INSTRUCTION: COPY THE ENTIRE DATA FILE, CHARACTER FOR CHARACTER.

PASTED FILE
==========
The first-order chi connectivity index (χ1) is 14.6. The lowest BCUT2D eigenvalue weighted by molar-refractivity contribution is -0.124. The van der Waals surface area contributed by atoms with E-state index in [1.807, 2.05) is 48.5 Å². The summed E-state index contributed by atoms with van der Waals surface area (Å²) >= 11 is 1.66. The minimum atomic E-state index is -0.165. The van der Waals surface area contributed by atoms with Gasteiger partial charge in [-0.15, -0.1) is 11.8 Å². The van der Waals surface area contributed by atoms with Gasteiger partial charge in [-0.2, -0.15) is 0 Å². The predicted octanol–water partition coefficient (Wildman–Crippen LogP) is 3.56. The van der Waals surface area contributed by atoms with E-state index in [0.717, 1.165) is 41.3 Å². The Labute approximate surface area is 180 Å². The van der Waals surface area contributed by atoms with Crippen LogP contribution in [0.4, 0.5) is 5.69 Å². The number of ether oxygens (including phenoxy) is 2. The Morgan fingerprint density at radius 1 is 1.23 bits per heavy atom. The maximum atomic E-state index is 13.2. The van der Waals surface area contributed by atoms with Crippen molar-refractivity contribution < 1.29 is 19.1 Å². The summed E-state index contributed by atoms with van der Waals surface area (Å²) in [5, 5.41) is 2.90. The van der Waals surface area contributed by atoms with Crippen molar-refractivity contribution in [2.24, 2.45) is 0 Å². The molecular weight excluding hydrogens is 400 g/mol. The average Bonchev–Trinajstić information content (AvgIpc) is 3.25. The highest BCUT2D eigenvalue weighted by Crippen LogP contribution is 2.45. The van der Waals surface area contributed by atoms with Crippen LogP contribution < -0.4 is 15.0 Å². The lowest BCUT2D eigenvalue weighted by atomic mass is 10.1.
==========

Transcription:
The first-order chi connectivity index (χ1) is 14.6. The lowest BCUT2D eigenvalue weighted by molar-refractivity contribution is -0.124. The van der Waals surface area contributed by atoms with E-state index in [1.807, 2.05) is 48.5 Å². The summed E-state index contributed by atoms with van der Waals surface area (Å²) >= 11 is 1.66. The minimum atomic E-state index is -0.165. The van der Waals surface area contributed by atoms with Gasteiger partial charge in [-0.15, -0.1) is 11.8 Å². The van der Waals surface area contributed by atoms with Gasteiger partial charge in [-0.2, -0.15) is 0 Å². The predicted octanol–water partition coefficient (Wildman–Crippen LogP) is 3.56. The van der Waals surface area contributed by atoms with E-state index in [0.717, 1.165) is 41.3 Å². The Labute approximate surface area is 180 Å². The van der Waals surface area contributed by atoms with Crippen LogP contribution in [0.4, 0.5) is 5.69 Å². The number of ether oxygens (including phenoxy) is 2. The Morgan fingerprint density at radius 1 is 1.23 bits per heavy atom. The maximum atomic E-state index is 13.2. The van der Waals surface area contributed by atoms with Crippen molar-refractivity contribution < 1.29 is 19.1 Å². The summed E-state index contributed by atoms with van der Waals surface area (Å²) in [5, 5.41) is 2.90. The van der Waals surface area contributed by atoms with Crippen molar-refractivity contribution in [2.24, 2.45) is 0 Å². The molecular weight excluding hydrogens is 400 g/mol. The average Bonchev–Trinajstić information content (AvgIpc) is 3.25. The highest BCUT2D eigenvalue weighted by Crippen LogP contribution is 2.45. The van der Waals surface area contributed by atoms with Crippen LogP contribution < -0.4 is 15.0 Å². The lowest BCUT2D eigenvalue weighted by atomic mass is 10.1.